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A Day in the Life: Angela Faull

Features

RADIO STAR CRCfm Manager Angela Faull, who also hosts the popular Chatroom show on the Castlebar station.

I’m up in the morning by 7.30am and one of the first things I would do is check the CRC Facebook page. I manage that with Niamh O’Kelly. I would be sitting at my desk at work for 9am and, as I have my show, The Chatroom with Angela Faull, between 11am and 1pm, I need to get through a lot of different things before that, as well as getting ready for the show.
So I would be talking with sales and accounts and seeing what is ahead for the day. You’re on the phone as well with people ringing and in a place like CRC, everything comes through the manager so you find yourself dealing with a wide variety of issues.
I got into radio just by pure accident actually. I qualified as a solicitor and I had my own legal practice for 15 years, latterly in Castlebar. I decided to close up shop a few years ago. Costs were rising, the recession had taken hold and I felt everything was over-regulated.
I was looking for a new challenge and as I was a computer dinosaur, with little IT experience, I decided to upskill and did a computer course.
At the end of the course I was offered two weeks practical experience at CRC and I did it, it was a leap of faith. I did those two weeks and ended up coming on a show to do a book review and I got the radio bug from there. I’m here three years this month.
My show is a two-hour long interview style show and it is a big responsibility speaking to six people every show about a variety of issues. It is important to give the listener something that is interesting whilst being conscious of making the interviewee, who might be nervous, at their ease and not saying something they don’t want to, all the while ensuring you are complying with broadcasting regulations.
At 1pm then I take lunch and I always try to take the hour because it is important to disconnect. I’ll either eat at work with colleagues or else go out and disappear somewhere on my own.
I’m back in then at 2pm and all the afternoon is taken up with the management of the place. I could be accused of being a micro manager but I like to make sure people know what they have to do before they do it.
We have a huge amount of volunteers here. We have very limited resources. I’m the full-time, paid manager and we have three Pobal positions which we divide in half so we have six people working half a week each.
We stress the importance of a certain standard here – people cannot just get their own show and do what they like with it. We have to make sure it conforms to certain standards. To be honest people in Castlebar probably don’t know how lucky they are to have a station of their own like this.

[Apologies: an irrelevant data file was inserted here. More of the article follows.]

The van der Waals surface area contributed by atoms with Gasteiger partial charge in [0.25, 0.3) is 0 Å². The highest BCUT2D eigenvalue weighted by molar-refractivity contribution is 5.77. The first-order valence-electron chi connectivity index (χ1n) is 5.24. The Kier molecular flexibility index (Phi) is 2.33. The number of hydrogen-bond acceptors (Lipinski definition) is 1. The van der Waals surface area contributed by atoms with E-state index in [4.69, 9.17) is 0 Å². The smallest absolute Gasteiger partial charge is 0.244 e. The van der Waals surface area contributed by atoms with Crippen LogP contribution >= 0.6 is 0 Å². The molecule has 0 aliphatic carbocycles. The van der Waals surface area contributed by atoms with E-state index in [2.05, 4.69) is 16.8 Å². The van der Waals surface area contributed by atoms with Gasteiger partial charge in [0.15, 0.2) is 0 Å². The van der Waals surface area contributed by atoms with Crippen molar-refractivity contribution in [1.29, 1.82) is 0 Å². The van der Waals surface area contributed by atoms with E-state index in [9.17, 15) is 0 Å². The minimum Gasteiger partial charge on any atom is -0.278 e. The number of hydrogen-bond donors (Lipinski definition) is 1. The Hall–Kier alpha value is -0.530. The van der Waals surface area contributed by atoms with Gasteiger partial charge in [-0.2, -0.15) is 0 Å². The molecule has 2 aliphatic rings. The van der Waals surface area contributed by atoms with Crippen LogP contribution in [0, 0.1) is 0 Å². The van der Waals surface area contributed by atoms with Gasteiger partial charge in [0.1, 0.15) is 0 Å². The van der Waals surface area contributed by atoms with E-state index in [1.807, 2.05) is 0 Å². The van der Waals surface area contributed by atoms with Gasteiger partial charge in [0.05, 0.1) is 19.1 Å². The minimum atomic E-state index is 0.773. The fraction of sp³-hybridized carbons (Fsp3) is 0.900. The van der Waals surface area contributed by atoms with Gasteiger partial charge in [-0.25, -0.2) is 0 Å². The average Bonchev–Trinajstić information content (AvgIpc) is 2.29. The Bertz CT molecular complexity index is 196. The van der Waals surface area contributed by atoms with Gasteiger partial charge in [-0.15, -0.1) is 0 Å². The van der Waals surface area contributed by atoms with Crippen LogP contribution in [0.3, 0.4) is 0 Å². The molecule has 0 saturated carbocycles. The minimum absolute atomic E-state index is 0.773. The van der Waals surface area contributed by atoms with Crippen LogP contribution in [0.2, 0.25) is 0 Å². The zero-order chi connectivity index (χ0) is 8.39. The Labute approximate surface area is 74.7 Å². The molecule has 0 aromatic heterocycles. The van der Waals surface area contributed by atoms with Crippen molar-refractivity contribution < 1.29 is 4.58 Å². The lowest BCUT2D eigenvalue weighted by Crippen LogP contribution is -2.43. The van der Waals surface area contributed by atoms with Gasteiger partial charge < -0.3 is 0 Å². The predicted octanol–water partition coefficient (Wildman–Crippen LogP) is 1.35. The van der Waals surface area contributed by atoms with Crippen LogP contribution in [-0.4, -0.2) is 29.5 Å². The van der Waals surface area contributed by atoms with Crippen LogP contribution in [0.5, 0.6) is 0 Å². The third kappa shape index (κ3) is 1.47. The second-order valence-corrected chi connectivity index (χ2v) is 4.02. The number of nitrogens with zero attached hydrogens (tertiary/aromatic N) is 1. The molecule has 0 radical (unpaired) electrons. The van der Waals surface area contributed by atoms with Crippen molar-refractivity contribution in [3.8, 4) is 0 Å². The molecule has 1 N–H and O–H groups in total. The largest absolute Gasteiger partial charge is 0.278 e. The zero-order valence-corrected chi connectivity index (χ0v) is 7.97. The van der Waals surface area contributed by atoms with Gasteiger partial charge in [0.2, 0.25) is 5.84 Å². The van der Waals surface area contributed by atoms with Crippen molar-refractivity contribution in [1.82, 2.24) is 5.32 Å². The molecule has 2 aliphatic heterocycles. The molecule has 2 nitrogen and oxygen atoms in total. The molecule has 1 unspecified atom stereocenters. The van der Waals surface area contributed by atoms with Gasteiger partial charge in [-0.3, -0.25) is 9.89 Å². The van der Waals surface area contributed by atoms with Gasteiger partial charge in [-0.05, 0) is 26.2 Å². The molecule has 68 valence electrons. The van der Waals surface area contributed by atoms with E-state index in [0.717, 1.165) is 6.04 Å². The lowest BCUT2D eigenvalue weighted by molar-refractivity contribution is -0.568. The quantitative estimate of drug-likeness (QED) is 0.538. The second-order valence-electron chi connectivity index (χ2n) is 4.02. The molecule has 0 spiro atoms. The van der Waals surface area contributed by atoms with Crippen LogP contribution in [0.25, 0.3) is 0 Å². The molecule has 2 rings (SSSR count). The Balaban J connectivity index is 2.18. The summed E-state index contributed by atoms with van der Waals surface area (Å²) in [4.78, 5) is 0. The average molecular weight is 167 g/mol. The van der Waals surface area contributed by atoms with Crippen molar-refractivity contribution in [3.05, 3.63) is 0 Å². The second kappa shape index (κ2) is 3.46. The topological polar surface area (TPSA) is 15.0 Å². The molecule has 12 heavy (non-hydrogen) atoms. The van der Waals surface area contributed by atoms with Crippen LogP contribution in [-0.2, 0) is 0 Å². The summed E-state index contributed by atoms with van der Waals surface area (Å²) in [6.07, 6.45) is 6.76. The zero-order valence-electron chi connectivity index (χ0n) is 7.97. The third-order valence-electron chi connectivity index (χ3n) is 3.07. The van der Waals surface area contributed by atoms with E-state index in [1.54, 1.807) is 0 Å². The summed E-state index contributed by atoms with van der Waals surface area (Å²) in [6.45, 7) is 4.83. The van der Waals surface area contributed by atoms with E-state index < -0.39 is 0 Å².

The fabric of the town
We are doing a lot more outside broadcasts and trying to reach into the fabric of Castlebar more and more so people in the town will see CRC as the place to come to for issues that matter in Castlebar.
I think we do struggle because there is a perception throughout the country that community radio is amateur radio, hobby radio. I see us as a social enterprise. On top of that staff have gone onto commercial radio from here because of the standard of training they received here, however opportunities in the west being so limited means that we have a lot of highly qualified people here, who we are very lucky to have. To be honest I think CRC is the best kept secret in town.
I’m the station’s first female manager and I was assistant manager before that so I wasn’t completely unaware of what the role would entail.
With my legal background, having awareness of the importance of proper governance is a good help. But when I was working in law, you had someone there who was fielding a lot of your queries. In CRC, the day is gone in no time, it is a whirlwind of people, issues and technology.
I end up working a lot of evenings and at the weekends – in this role your phone always has to be on so it wouldn’t be for everyone. I try to be gone by 6pm. Myself and my husband John live in Castlebar and our two daughters are grown up.
After a long day I like to unwind by going for a walk with my dog. But you are never fully off either. Radio is something like a disease and I definitely have the bug. It ticks all the boxes for me. I loved law but not as much as I love radio.

Factfile
Name: Angela Faull
From: Castlebar
Age: 21+VAT
Occupation: Manager, CRCfm

Quickfire questions

If money was no object, what would you do all day? 
Travel

Tell us something about yourself we don’t know? 
I was a very good Irish dancer in my younger years.

What’s the most unusual thing you’ve eaten? 
Swordfish.

Where’s your favourite place in the world?
Bertra Beach for a walk.

What makes you angry?
Cruelty to children and animals.

First hero?
My Dad.

Name three things that are always in your fridge? 
Milk, melon and tomatoes.

What makes you nervous?
Going to the dentist.

Favourite TV show? 
I’m not a huge TV fan but I enjoy watching Graham Norton.

Who’s the most famous person you’ve met? 
Michael D Higgins.

Best holiday?
Edinburgh, an amazing city.

What do you miss most about being a kid? 
Being able to hand your troubles over to someone else.

What’s your most prized possession? 
My dog. He’s a Collie/Spaniel cross.

Best advice you ever got? 
Nothing lasts forever.
 
Describe yourself in three words? 
Fun, sincere and a woman of substance.

How do you unwind?
By heading off and walking by the sea or candles, the stove and a glass of wine.

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